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  Time Lapse: A Meditation
By: Ian Brockway – 2015 
  Roberta Marks’ new exhibition “Time Lapse” is a laser in black projecting a singularity of purpose, a space for her objects to speak. Each work is a satellite of memory.

Although known for her visual work, Marks can also be thought of as a creator of verbal realms and stories so charged, each assemblage is laced with gravity.

First off, placed in center stage is the eerie and spectral “Put a Band-Aid on It.” An ivory child’s dress hovers along a sable sea, encircled by tiny black shoes that resemble melancholy puffs of thought drifting off into a space that is speckled with silver oxide paint – a kind of space age measles that puts us in the cabinet of this enigmatic girl. A primitive drawing floats about showing a child being punctured. There is a thermometer in a bottle along with a mysterious picture ID. A Band-Aid sticks, suddenly stuck in orbit as if stilled in its healing act by the soreness of recollection. We do not know who this child is, but we sense the familiar. The negative space of the dress fills into a cherished child that our sisterly association may supply. The black space and the white dress might well suggest a film haunting but associations can mingle anywhere like the touch of perfume.

In “A Remote Village: India 2011” a class blackboard is inscribed with transparent writing. A ruler is sheathed at an angle like a samurai sword, to instruct and propel us forward, most likely, but also perhaps to attack students with force and unwanted rigor, given the harsh plainness and utility of this wooden board and the solemn bearing of its square as if to say, “Here is your shot. Learn or else.” Though found in India, this board might well be in an American Catholic school, so rigid is its intent. As if in confirmation of this, the top of the board is notched like a gun barrel.

In “Marc’s Atelier” a collection of artist materials are thrown in a zinc white vacuum and held in a suspension of want and pensive thought. Each pastel, pen or crayon has the exoticism of a faraway insect under Parisian amber. There is a sadness here, yet there is also a hope too. Perhaps these graphic dragonflies will leap into the hands of another to sprout new visions.

The sadness though, is laced with celebration. Observe “Adieu France.” A charmed and battered case is full to overflowing like so many billet-doux. There is a smack of Chaplin’s vaudeville in the overlarge suitcase, as if to hint that the owner alone has known its exclusive Bohemian secrets and is ready to shove off to other comedies, now grander.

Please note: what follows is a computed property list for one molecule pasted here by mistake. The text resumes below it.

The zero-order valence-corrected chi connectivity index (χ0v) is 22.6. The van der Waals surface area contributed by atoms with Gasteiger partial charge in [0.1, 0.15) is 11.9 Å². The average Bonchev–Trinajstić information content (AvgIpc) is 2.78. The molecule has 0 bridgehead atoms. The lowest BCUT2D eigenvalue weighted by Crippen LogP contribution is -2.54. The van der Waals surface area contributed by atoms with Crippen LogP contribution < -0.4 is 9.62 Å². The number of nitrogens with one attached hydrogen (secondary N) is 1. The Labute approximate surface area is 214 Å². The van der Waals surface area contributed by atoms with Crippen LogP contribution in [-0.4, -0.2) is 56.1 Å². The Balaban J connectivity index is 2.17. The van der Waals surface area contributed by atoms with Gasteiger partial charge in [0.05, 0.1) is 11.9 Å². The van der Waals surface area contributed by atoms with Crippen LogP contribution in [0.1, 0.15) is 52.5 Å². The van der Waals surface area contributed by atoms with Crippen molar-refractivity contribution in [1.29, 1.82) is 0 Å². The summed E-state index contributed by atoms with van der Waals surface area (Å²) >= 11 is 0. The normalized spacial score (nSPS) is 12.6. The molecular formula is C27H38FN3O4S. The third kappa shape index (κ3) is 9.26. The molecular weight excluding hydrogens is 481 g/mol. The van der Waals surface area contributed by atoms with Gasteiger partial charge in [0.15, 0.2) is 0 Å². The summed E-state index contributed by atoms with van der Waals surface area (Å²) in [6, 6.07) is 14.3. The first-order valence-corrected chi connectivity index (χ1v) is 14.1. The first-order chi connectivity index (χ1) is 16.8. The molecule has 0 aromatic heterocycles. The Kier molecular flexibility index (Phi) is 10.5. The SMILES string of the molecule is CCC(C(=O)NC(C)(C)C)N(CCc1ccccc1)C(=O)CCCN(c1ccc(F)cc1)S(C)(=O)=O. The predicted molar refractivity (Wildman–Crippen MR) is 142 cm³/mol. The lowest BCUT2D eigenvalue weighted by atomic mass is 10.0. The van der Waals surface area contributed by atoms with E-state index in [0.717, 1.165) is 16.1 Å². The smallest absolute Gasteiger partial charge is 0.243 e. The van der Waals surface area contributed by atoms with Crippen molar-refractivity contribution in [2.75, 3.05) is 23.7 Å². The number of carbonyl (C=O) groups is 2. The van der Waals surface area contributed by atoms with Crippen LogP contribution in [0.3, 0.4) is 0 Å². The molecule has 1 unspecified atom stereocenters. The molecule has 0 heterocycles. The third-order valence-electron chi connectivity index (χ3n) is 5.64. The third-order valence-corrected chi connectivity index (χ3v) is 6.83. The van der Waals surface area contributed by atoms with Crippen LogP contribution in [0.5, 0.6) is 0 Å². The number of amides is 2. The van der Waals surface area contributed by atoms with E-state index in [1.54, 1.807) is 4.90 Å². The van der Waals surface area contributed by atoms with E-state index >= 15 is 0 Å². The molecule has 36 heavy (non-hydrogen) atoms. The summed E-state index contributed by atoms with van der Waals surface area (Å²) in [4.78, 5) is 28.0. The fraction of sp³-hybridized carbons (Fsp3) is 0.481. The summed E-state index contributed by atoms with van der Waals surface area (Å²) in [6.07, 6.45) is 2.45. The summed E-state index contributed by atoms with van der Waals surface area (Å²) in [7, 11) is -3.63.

The condition of Charlie Hebdo is ruminated upon in “Continuation” where a Hebdo montaged background is underneath a huge and impenetrable black ink square. This is as much a call to draw as it is a remembrance of the tragic and recent terror attack. The ruby red pen at the very top (again like a sword) is at the ready as if to transform some collaged gun barrels into silly putty.

In what is probably the most playful work, “La Noire Pluie” an umbrella is held aloft, half folded like a thoughtful bat under a field of lace. Though all is tightly compressed, a voluptuous texture is present suggesting calligraphy from a Gothic valentine. This piece with its long pendulous lace, displays black with a subversively affectionate possibility – mementos left from a love-lost, yet hopeful Poppins, or a racy Rapunzel.

Though often rich and leaden with imagery, a simplicity resides. In “Prayers for Thay” a heavy scroll hangs like a medicinal bandage under glass.

Above all else, Marks strips the color black of its Catholic weight. It is not a hue of sadness and sin, but as in “Continuation” and “Back to the Drawing Board” it is a charge to action.

Like her apothecary bottles contained in “Café St. Martins,” Marks’ preserved ruminations works hover like mental fireflies. The seemingly dense black backgrounds become a conjuring trick.

In the end, black is the artist’s magic photo box where we create our own Cimmerian stages, either in the shape of a haunt, a sadness, or better yet, in the hope of moving forward.